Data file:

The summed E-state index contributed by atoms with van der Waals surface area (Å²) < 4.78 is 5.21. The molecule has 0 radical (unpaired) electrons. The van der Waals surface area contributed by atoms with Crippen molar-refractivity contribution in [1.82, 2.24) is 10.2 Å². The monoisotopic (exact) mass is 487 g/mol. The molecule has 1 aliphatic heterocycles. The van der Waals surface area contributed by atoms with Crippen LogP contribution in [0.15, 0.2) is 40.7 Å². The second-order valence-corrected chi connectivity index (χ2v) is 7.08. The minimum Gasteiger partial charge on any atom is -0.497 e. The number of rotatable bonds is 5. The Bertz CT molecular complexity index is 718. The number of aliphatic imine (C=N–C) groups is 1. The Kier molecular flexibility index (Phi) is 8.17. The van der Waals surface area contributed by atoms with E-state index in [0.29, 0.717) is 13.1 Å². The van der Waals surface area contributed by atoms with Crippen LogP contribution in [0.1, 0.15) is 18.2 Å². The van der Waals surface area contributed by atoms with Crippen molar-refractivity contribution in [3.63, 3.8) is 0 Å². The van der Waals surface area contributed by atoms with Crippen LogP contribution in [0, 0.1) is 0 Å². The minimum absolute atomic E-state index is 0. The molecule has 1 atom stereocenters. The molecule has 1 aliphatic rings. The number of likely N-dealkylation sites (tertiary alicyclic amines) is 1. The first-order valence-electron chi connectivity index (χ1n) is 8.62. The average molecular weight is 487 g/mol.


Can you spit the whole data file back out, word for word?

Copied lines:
The summed E-state index contributed by atoms with van der Waals surface area (Å²) < 4.78 is 5.21. The molecule has 0 radical (unpaired) electrons. The van der Waals surface area contributed by atoms with Crippen molar-refractivity contribution in [1.82, 2.24) is 10.2 Å². The monoisotopic (exact) mass is 487 g/mol. The molecule has 1 aliphatic heterocycles. The van der Waals surface area contributed by atoms with Crippen LogP contribution in [0.15, 0.2) is 40.7 Å². The second-order valence-corrected chi connectivity index (χ2v) is 7.08. The minimum Gasteiger partial charge on any atom is -0.497 e. The number of rotatable bonds is 5. The Bertz CT molecular complexity index is 718. The number of aliphatic imine (C=N–C) groups is 1. The Kier molecular flexibility index (Phi) is 8.17. The van der Waals surface area contributed by atoms with E-state index in [0.29, 0.717) is 13.1 Å². The van der Waals surface area contributed by atoms with Crippen LogP contribution in [0.1, 0.15) is 18.2 Å². The van der Waals surface area contributed by atoms with Crippen molar-refractivity contribution in [3.63, 3.8) is 0 Å². The van der Waals surface area contributed by atoms with Crippen LogP contribution in [0, 0.1) is 0 Å². The minimum absolute atomic E-state index is 0. The molecule has 1 atom stereocenters. The molecule has 1 aliphatic rings. The number of likely N-dealkylation sites (tertiary alicyclic amines) is 1. The first-order valence-electron chi connectivity index (χ1n) is 8.62. The average molecular weight is 487 g/mol.